I simply do not understand the science of drilling holes in walls and
then getting the right-sized plug to fit. This morning I drilled the
first hole for a towel rail, and fitted the plug - no problem. Then I
drilled the second hole - same drill bit for the same sized plug.
However, when I came to insert the plug, would it go in? No it would
not. Why does this happen? How do you match the drill bit, plug and
screw? The usual answer is that you look for the numbers given on the
plugs/screws/bits. But what if these numbers are not present? How do
you do it by eye, which would be more convenient anyway.
Any answers appreciated.
In limine sapientiae
There at at least two different ways of specifying masonry drill sizes. In
the old days, you would buy a No. 8 or No. 10 bit (say). This would drill
the right sized hole for a fibre rawlplug for the same number of screw size.
Inn those days, you needed exactly the right rawlplug for each size of
But that has all changed withe plastic plugs - which are usually designed to
take a range of screw sizes. The plugs usually come on a plastic strip - and
you tear off each one as you use it. On the back of the strip, it usually
specifies the screw sizes for which the plugs are suitable *and* the drill
size to use. This may be a No. X drill, but is more likely nowadays to be
specified in mm - e.g. 6mm.
To come to your first question, it depends to some extent on the material
which you are drilling. In soft breeze block - or if you hit a mortar
joint - a plastic plug will usually go into a slightly smaller hole, because
it will enlarge the hole slightly as you tap it in. In brick - particularly
very hard brick - there is no give, and the plug will buckle if you try to
hammer it into too small a hole.
In hard materials, I drill the hole size specified on the plug strip. In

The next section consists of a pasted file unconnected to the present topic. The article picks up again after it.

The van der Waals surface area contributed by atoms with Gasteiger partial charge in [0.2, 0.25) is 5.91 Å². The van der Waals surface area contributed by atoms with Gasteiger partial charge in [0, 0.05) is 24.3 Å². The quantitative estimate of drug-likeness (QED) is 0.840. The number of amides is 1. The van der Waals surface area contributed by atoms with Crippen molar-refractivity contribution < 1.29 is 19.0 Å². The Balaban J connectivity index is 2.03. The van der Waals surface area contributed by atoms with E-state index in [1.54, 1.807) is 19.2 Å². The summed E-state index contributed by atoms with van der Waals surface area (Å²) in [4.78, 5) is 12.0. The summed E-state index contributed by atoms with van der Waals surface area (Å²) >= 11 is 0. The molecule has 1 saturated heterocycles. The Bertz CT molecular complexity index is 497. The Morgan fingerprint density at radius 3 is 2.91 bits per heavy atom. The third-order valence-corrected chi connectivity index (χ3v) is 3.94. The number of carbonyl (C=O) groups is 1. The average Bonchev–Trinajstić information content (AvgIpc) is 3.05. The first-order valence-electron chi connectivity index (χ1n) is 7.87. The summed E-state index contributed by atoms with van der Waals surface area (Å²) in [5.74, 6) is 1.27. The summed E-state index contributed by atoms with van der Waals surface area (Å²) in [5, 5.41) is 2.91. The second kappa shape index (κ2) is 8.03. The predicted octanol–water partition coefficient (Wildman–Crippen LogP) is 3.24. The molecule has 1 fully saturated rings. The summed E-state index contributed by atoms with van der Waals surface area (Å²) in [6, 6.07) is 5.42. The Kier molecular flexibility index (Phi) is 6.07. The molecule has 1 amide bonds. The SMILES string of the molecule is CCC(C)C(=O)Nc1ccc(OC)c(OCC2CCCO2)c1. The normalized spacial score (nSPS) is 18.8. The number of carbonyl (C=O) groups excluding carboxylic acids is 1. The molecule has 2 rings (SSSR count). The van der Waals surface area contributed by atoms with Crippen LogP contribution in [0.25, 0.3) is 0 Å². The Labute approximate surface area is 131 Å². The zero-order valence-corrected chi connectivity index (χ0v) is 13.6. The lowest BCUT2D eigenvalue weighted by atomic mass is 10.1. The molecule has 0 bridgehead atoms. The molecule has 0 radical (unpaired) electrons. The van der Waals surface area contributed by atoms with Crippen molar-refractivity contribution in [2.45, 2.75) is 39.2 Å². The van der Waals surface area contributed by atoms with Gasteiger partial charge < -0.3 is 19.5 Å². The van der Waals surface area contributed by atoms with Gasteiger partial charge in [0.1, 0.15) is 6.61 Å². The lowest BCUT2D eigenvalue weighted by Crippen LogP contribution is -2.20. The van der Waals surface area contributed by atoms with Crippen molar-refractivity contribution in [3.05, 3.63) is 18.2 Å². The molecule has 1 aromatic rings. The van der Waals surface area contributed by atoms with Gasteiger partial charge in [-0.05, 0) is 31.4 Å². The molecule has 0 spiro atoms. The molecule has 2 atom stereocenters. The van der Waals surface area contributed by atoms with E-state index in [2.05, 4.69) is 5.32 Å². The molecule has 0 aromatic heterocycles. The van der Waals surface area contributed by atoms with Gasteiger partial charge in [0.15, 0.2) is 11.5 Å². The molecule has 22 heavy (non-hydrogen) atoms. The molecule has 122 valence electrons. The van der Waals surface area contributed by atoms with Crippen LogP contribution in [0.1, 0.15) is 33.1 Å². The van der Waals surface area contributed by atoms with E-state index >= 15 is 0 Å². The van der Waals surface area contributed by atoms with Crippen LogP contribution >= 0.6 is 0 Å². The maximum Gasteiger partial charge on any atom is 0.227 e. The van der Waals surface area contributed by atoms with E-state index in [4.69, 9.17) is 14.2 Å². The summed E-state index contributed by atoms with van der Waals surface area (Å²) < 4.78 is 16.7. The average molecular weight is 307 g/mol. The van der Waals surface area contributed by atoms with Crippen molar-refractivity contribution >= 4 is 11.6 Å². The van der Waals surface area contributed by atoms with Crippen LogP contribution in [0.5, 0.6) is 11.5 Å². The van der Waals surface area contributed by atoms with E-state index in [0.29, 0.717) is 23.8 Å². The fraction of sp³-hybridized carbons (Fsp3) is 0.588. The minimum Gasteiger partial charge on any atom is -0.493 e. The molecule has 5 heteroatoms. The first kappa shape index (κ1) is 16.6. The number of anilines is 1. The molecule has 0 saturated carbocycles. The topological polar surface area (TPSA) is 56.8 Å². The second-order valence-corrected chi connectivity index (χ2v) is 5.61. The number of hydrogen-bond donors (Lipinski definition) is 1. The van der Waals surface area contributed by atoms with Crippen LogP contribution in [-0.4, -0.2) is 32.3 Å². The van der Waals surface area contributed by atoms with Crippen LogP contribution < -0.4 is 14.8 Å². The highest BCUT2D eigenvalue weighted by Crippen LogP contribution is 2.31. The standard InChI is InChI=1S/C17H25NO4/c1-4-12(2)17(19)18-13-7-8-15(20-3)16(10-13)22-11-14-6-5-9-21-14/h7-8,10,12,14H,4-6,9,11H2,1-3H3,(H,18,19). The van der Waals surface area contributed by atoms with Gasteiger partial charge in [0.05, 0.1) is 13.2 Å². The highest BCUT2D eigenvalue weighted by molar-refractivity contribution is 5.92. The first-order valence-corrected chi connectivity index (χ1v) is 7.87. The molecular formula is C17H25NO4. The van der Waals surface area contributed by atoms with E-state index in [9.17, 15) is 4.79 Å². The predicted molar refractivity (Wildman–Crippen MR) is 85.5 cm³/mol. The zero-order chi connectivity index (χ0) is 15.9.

soft materials, I tend to use one size smaller in order to get a firm fix.
Try to use the smallest hole you can get away with. [As a rough guide, if no
drill size is specified, measure the diameter of the plug (just below the
flange) with a vernier caliper and use a drill size 1mm smaller.
Alternatively, hold the plug against the working end of a few masonry bits,
and select a bit which is just slightly smaller than the plug.]
Assuming you're using size 8 screws, you really need masonry bits on hand of
5mm/5.5mm/6mm and 3 sizes of plug. In soft stuff the 5mm bit may bash a 6mm
hole and the red plastic plug will fit perfectly. In hard stuff the 6mm
drill hole will be precisely 6mm and the red plug will also fit perfectly.
Usually it's somewhere between the 2, which is where the 5.5mm comes in.
If the red plug is a sloppy fit, tap the small (usually yellow) plug inside
the red. If that's too tight, yellow in brown is worth a try. Personally, I
miss those cut to length plastic plugs that you could hammer into tight
holes. Ideal for twinthread screws but not sighted in the sheds for many a
long year. Anyone?
Actually I had no idea that the different colours of the plugs was a
standardised affair. I though they were just meant to look pretty!
Anyway thanks for the advise. One day I will get it right . . . .
In limine sapientiae
It seems there is some logic to the colour coding (unless they're grey)
Screw Gauge Drill Size Colour
6 - 8 5 Yellow
8 - 10 6 Red
10 - 14 7 Brown
14 - 18 10 Blue
(as the above table is likely to end up scrambled you can find it on page 26 of
the Screwfix cat or here:)
(which will also end up mangled I bet, so just search for wall plugs on the
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